ABC's "Missing" Missing Something About Type 1 DM!

Anyone catch tonight's episode of ABC's new show Missing? I did, and needless to say, I was not a happy camper. And I am NOT talking about Ashley Judd!

The basic plot of the show is that Ashley Judd is a former CIA operative whose college-age son leaves for a term in Italy to study architecture. Soon after his arrival, he is abducted and it is up to Judd to find him. By the third episode, Judd has learned enough to find her son as he was loaded onto a plane and taken to his next location. When he arrives at his new location, a girl around his age who appears to be another hostage is ordered to take care of the young man. They start to develop a relationship, but (naturally), this is likely a ruse, as she appears to be in the employ of the men who have taken Judd's son hostage.

At the start of tonight's episode, the girl, Oksana (played by Tereza Voříšková), tells Michael she is diabetic and when he sees her trying to give herself an injection in her arm using a banged-up hand, he offers to help her with the injection. It was at this point that I started having problems.

First, the syringe. I don't know about anyone else, but that thing looked MASSIVE. The syringe and needle looked like one they'd use for an intramuscular injection -- not a subcutaneous injection like we take.

Then there was the amount of insulin supposedly in the syringe. Ok, though I am not sure the syringe is one that we'd use, if it were, it certainly isn't a 3/10cc syringe like I use. My guess is that it was a 1cc syringe or at least a 1/2cc syringe. And the barrel appeared to be half full. If that is the case, the young lady would be taking anywhere between 25-50 units of (presumably rapid acting) insulin! While yes, all of us take different amounts of insulin, if I were to take 25 units of insulin in one sitting, I would have to eat around 475g (1900 calories) of carbohydrates at JUST that sitting! Most type 1s I've known generally don't take that much insulin.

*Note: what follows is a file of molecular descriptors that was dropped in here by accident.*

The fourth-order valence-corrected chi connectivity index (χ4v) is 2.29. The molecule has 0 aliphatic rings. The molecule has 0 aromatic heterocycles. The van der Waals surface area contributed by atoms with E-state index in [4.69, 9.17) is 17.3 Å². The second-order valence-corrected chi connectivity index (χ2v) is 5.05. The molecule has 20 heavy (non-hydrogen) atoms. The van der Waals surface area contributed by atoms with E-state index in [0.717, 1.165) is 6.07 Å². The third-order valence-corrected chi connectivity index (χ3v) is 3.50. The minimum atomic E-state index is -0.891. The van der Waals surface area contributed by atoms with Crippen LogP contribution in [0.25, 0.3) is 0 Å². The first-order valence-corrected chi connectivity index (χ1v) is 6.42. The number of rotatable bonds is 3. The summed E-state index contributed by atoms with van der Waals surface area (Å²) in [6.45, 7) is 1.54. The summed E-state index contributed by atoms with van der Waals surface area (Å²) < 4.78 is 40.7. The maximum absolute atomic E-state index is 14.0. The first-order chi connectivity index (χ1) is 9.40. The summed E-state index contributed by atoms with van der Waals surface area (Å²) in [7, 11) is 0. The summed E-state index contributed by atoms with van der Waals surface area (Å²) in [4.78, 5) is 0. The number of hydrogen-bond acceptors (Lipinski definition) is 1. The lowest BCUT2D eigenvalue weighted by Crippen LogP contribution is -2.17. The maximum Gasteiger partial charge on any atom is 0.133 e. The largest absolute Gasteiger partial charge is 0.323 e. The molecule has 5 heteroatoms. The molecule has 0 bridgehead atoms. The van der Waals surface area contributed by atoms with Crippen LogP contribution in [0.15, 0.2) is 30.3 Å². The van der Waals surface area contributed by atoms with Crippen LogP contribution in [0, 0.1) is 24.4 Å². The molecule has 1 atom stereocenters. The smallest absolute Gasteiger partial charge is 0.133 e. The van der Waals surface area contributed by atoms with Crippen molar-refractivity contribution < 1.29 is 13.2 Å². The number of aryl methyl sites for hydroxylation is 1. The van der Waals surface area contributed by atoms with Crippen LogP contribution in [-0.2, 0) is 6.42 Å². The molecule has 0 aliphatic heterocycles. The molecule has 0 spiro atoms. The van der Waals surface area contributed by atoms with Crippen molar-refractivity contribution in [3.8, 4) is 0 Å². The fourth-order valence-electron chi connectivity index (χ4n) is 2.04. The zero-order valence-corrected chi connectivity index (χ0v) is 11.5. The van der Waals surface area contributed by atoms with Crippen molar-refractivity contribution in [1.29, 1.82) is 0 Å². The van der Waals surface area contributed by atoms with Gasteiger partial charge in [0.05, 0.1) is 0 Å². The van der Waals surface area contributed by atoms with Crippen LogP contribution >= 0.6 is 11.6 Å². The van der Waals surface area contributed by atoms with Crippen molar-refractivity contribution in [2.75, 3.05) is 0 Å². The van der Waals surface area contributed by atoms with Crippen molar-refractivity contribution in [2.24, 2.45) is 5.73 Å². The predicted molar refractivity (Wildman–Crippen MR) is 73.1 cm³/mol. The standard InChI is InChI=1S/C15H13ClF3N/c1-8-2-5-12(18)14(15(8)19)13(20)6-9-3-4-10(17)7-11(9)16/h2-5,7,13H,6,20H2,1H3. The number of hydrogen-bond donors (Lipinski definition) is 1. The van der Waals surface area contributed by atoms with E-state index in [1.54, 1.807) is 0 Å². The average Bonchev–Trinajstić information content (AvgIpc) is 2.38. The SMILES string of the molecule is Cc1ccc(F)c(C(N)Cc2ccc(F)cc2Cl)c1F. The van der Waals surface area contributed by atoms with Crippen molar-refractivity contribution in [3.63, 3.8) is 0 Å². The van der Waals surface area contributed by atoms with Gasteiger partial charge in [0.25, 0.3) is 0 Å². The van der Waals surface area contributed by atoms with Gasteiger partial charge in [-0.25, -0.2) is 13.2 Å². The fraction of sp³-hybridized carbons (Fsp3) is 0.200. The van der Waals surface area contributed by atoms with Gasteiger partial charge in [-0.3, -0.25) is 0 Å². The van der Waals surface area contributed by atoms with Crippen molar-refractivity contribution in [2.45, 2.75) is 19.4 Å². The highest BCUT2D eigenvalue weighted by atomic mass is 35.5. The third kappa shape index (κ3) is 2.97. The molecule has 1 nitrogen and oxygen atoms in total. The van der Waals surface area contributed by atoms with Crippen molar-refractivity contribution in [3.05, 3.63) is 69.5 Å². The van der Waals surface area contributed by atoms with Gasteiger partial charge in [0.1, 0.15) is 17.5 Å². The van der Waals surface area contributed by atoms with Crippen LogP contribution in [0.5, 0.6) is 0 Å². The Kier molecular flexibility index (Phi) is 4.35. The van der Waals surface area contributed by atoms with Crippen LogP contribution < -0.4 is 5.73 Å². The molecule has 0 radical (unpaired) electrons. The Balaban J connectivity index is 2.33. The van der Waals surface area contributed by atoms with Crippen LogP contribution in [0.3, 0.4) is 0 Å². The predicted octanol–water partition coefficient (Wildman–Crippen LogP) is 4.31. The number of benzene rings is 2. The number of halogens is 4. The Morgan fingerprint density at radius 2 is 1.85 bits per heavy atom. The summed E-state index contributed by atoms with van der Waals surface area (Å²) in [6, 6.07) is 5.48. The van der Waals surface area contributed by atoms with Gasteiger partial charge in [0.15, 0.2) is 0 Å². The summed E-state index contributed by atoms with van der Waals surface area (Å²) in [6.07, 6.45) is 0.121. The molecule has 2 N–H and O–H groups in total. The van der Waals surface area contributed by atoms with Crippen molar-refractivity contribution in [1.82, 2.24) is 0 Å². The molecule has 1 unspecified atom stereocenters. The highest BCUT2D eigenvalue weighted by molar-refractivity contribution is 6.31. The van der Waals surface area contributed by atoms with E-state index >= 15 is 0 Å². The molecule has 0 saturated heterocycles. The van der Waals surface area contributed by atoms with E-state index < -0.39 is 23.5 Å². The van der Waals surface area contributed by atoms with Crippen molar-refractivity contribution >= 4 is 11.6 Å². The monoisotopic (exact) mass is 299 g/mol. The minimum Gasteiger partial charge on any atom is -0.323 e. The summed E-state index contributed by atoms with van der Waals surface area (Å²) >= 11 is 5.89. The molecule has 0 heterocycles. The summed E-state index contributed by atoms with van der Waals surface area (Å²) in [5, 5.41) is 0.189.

Finally, there is the injection itself. The boy gave it to the girl in her upper arm. Ok, not a problem with the location; the upper arm is a standard location for insulin injections. What bothered me, though, was his technique. After he inserted the needle under the skin, he started rotating it this way and that, sort of like what happens when you have blood drawn, not when you inject insulin from a syringe. It didn't look comfortable and my first thought was if I were that girl, I'd be screaming.

IMO, this was one of the worst portrayals of type 1 diabetes since...well, since I don't know when. Of course, I could be wrong. Did anyone else see the show and have an opinion?


I watched the Bulls' game...

Probably a good idea! If they were going to have a character with type 1 diabetes in the show, they should have taken followed Army Wives' example and gotten some advisors on the show who actually have T1. IMO, having an accurate depiction of T1 would have helped the plot line by making it that much more intense!

I didn't see the episode, but since they replay each one I'll catch it. Sounds like that was done purely for dramatic effect, not that that's an excuse for blatant inaccuracy. Suggest we write & register complaints with the network